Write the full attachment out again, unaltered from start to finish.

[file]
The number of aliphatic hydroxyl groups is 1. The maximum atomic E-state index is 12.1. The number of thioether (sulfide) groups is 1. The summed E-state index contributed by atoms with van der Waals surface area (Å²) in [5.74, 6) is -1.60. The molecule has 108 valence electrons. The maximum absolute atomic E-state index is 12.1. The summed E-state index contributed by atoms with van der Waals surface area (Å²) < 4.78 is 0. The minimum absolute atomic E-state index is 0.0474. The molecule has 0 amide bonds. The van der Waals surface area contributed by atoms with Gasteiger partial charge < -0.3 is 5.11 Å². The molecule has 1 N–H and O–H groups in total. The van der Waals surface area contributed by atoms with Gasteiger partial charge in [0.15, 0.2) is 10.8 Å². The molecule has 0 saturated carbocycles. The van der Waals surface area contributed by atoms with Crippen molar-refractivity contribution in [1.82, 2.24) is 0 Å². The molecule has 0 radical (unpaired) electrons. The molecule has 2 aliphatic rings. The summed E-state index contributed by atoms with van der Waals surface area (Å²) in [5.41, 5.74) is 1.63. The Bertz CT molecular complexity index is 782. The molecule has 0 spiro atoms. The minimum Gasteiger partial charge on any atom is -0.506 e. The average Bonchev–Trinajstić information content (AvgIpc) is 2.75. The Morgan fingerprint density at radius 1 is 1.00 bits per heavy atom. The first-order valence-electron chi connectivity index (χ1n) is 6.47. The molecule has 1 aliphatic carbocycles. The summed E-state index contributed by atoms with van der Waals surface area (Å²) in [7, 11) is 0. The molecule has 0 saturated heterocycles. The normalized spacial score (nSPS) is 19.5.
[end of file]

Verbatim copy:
The number of aliphatic hydroxyl groups is 1. The maximum atomic E-state index is 12.1. The number of thioether (sulfide) groups is 1. The summed E-state index contributed by atoms with van der Waals surface area (Å²) in [5.74, 6) is -1.60. The molecule has 108 valence electrons. The maximum absolute atomic E-state index is 12.1. The summed E-state index contributed by atoms with van der Waals surface area (Å²) < 4.78 is 0. The minimum absolute atomic E-state index is 0.0474. The molecule has 0 amide bonds. The van der Waals surface area contributed by atoms with Gasteiger partial charge < -0.3 is 5.11 Å². The molecule has 1 N–H and O–H groups in total. The van der Waals surface area contributed by atoms with Gasteiger partial charge in [0.15, 0.2) is 10.8 Å². The molecule has 0 saturated carbocycles. The van der Waals surface area contributed by atoms with Crippen molar-refractivity contribution in [1.82, 2.24) is 0 Å². The molecule has 0 radical (unpaired) electrons. The molecule has 2 aliphatic rings. The summed E-state index contributed by atoms with van der Waals surface area (Å²) in [5.41, 5.74) is 1.63. The Bertz CT molecular complexity index is 782. The molecule has 0 spiro atoms. The minimum Gasteiger partial charge on any atom is -0.506 e. The average Bonchev–Trinajstić information content (AvgIpc) is 2.75. The Morgan fingerprint density at radius 1 is 1.00 bits per heavy atom. The first-order valence-electron chi connectivity index (χ1n) is 6.47. The molecule has 1 aliphatic carbocycles. The summed E-state index contributed by atoms with van der Waals surface area (Å²) in [7, 11) is 0. The molecule has 0 saturated heterocycles. The normalized spacial score (nSPS) is 19.5.